Cancer: Ayurvedic Diagnosis

When we think of cancer from Ayurvedic point of view, we need to consider following things :-
Cancer is not directly mentioned in Ayurvedic text under one title and as a set of similar diseases as described in modern sciences. Some diseases or conditions described in Ayurved show similarity with cancer.

These are :-

  • Dushta Shotha
  • Dushta Vrana
  • Dushta Granthi
  • Dushta Arbuda
  • Dushta Vidradhi
  • Dushta Visarpa
  • Dushta Nadivrana
  • Dushta Mansa Pradoshaja Vikar

Leukemia and multiple myeloma show similarity with following diseases or conditions described in Ayurved.

    • Rasa – Raktagata Jwara
    • Sannipatik Jwara
    • Pandu
    • Rakta Pitta
    • Raktaja Krumi
    • Asthi Majjagata Vata

However it should be noted that simile between Ayurvedic and allopathic diagnosis and symptomatology is mentioned just for understanding and they are not exact translations of each other. While diagnosing a patient, from Ayurvedic point of view, who has undergone previous allopathic treatment such as surgery, chemotherapy or radiation and no visible tumor or growth is seen, following parameters were used.

  • Symptoms of the disease.
  • Allopathic diagnostic tools such as description of gross specimen of Biopsy, FNAC, USG, X rays, CT scan, MRI, Endoscopy,  Colonoscopy etc.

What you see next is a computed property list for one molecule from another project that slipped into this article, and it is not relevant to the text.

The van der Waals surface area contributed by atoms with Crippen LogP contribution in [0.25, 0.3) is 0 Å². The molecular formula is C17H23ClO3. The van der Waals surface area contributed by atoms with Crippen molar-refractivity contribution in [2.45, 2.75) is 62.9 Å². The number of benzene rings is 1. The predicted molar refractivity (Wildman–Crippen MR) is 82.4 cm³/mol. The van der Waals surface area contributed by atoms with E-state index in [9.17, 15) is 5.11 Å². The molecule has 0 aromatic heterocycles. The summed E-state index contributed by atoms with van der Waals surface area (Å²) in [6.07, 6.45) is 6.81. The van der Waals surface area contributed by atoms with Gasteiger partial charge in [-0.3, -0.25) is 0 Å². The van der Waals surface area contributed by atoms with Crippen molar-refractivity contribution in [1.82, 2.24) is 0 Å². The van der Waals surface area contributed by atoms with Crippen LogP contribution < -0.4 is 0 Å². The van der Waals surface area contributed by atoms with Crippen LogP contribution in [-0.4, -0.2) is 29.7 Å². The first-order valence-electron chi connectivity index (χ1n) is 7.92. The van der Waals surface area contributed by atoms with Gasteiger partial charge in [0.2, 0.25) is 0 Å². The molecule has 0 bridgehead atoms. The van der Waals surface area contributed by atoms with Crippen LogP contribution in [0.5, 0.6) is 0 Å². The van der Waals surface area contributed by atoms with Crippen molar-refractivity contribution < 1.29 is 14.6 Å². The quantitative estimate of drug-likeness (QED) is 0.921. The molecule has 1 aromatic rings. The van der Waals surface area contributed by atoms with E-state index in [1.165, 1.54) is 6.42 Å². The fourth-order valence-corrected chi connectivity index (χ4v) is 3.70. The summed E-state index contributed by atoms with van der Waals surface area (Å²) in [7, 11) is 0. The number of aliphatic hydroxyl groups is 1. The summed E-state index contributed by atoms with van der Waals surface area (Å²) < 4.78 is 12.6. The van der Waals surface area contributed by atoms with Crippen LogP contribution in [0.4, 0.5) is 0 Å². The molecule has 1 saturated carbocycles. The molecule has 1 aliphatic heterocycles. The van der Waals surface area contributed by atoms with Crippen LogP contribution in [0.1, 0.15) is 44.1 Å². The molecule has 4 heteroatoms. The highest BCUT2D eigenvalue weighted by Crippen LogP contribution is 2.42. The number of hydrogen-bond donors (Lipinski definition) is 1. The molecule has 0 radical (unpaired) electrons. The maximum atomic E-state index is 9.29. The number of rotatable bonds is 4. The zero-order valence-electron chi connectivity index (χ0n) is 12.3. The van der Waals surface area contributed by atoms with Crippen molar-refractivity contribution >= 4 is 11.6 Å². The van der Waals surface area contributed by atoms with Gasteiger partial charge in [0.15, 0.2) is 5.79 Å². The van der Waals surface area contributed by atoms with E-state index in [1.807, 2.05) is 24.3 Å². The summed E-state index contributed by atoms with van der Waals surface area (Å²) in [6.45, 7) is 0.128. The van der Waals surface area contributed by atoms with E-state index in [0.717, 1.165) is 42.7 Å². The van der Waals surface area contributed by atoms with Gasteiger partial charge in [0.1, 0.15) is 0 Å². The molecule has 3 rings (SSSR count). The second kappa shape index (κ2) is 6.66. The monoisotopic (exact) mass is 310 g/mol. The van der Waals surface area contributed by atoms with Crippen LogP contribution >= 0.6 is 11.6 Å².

• Operative findings of surgeon, physician remarks about tumor.

Cancer: Ayurvedic Treatment

Treatment Groups
Each patient included in the project is included in one of the four groups according to status of the disease, patient’s condition and allopathic treatment received. The groups are as follows –

  • Group A : Fresh untreated confirmed cancer patients.
  • Group B : Allopathic failures – progressive cancer.
  • Group C : Complimentary with other allopathic treatment.
  • Group D : Supportive; cancer previously controlled by other methods of allopathy.

In group A, the number of patients was very less. Ayurvedic treatment was given according to Ayurvedic diagnosis of the patient. In group B, in patients receiving chemotherapy or radiation, Ayurvedic treatment was given initially to reduce the side effects of chemotherapy and radiation. In patients who were not receiving conventional allopathic treatment, Ayurvedic treatment was given against the disease and to improve immunity. In group C, treatment was given to reduce the side effects of chemotherapy and radiation. In group D, treatment was given to increase immunity and to give strength to respective organs and Dhatu.
Shodhana treatment is useful in Nirama Avastha when strength of causative Dosha and Dushya is more and strength of patient is good so that he can tolerate the treatment. In most of the cancer patients, strength of patient is less though the disease is suitable for Shodhana. So Panchakarma treatment was administered to very few patients. In patients undergoing Shodhana, it is observed that local recurrence or metastasis could be prevented for long time.